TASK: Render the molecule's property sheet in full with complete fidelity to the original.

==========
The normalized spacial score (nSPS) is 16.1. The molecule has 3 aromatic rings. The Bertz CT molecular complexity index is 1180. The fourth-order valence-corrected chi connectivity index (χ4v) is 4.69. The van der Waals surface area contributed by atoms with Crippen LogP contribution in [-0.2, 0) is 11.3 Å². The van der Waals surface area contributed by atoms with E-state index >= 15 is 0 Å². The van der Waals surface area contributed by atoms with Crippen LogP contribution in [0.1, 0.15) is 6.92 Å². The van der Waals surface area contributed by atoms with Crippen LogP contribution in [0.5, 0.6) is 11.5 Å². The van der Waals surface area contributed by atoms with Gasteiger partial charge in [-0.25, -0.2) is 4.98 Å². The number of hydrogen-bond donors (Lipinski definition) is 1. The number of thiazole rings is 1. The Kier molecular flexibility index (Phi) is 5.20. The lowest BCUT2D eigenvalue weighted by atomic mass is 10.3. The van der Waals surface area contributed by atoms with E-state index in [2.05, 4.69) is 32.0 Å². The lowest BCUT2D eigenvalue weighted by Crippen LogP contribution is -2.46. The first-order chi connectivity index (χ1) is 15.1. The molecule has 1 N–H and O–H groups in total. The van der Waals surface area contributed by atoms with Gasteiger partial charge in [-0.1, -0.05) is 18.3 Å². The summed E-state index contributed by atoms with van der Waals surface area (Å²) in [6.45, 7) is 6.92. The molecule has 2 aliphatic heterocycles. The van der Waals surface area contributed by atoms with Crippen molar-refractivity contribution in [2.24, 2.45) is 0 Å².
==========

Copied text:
The normalized spacial score (nSPS) is 16.1. The molecule has 3 aromatic rings. The Bertz CT molecular complexity index is 1180. The fourth-order valence-corrected chi connectivity index (χ4v) is 4.69. The van der Waals surface area contributed by atoms with Crippen LogP contribution in [-0.2, 0) is 11.3 Å². The van der Waals surface area contributed by atoms with E-state index >= 15 is 0 Å². The van der Waals surface area contributed by atoms with Crippen LogP contribution in [0.1, 0.15) is 6.92 Å². The van der Waals surface area contributed by atoms with Crippen LogP contribution in [0.5, 0.6) is 11.5 Å². The van der Waals surface area contributed by atoms with Gasteiger partial charge in [-0.25, -0.2) is 4.98 Å². The number of hydrogen-bond donors (Lipinski definition) is 1. The number of thiazole rings is 1. The Kier molecular flexibility index (Phi) is 5.20. The lowest BCUT2D eigenvalue weighted by atomic mass is 10.3. The van der Waals surface area contributed by atoms with E-state index in [2.05, 4.69) is 32.0 Å². The lowest BCUT2D eigenvalue weighted by Crippen LogP contribution is -2.46. The first-order chi connectivity index (χ1) is 15.1. The molecule has 1 N–H and O–H groups in total. The van der Waals surface area contributed by atoms with Gasteiger partial charge in [-0.1, -0.05) is 18.3 Å². The summed E-state index contributed by atoms with van der Waals surface area (Å²) in [6.45, 7) is 6.92. The molecule has 2 aliphatic heterocycles. The van der Waals surface area contributed by atoms with Crippen molar-refractivity contribution in [2.24, 2.45) is 0 Å².